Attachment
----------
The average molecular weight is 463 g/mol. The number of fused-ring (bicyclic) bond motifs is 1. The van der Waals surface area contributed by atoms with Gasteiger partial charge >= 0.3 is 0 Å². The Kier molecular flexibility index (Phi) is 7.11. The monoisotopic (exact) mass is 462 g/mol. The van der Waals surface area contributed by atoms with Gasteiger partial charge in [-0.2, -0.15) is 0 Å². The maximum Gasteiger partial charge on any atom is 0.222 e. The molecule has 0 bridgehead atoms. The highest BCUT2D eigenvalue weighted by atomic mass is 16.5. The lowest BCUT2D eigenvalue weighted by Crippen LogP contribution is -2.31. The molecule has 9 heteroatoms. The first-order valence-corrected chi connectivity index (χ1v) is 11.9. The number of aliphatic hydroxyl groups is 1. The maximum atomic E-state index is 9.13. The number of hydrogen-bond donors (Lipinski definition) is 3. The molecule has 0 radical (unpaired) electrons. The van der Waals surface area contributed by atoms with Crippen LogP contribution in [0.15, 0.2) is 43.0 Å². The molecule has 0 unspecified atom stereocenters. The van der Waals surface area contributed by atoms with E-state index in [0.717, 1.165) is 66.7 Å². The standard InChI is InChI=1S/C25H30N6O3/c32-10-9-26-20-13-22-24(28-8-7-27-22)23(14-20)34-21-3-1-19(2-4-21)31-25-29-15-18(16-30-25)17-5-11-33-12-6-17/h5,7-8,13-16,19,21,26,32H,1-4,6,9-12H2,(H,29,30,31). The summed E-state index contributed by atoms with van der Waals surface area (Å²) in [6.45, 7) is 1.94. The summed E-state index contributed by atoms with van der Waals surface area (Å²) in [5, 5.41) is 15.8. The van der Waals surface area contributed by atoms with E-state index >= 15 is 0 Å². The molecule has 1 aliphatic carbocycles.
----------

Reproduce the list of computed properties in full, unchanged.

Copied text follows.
The average molecular weight is 463 g/mol. The number of fused-ring (bicyclic) bond motifs is 1. The van der Waals surface area contributed by atoms with Gasteiger partial charge >= 0.3 is 0 Å². The Kier molecular flexibility index (Phi) is 7.11. The monoisotopic (exact) mass is 462 g/mol. The van der Waals surface area contributed by atoms with Gasteiger partial charge in [-0.2, -0.15) is 0 Å². The maximum Gasteiger partial charge on any atom is 0.222 e. The molecule has 0 bridgehead atoms. The highest BCUT2D eigenvalue weighted by atomic mass is 16.5. The lowest BCUT2D eigenvalue weighted by Crippen LogP contribution is -2.31. The molecule has 9 heteroatoms. The first-order valence-corrected chi connectivity index (χ1v) is 11.9. The number of aliphatic hydroxyl groups is 1. The maximum atomic E-state index is 9.13. The number of hydrogen-bond donors (Lipinski definition) is 3. The molecule has 0 radical (unpaired) electrons. The van der Waals surface area contributed by atoms with Crippen LogP contribution in [0.15, 0.2) is 43.0 Å². The molecule has 0 unspecified atom stereocenters. The van der Waals surface area contributed by atoms with E-state index in [0.717, 1.165) is 66.7 Å². The standard InChI is InChI=1S/C25H30N6O3/c32-10-9-26-20-13-22-24(28-8-7-27-22)23(14-20)34-21-3-1-19(2-4-21)31-25-29-15-18(16-30-25)17-5-11-33-12-6-17/h5,7-8,13-16,19,21,26,32H,1-4,6,9-12H2,(H,29,30,31). The summed E-state index contributed by atoms with van der Waals surface area (Å²) in [6.45, 7) is 1.94. The summed E-state index contributed by atoms with van der Waals surface area (Å²) in [5, 5.41) is 15.8. The van der Waals surface area contributed by atoms with E-state index >= 15 is 0 Å². The molecule has 1 aliphatic carbocycles.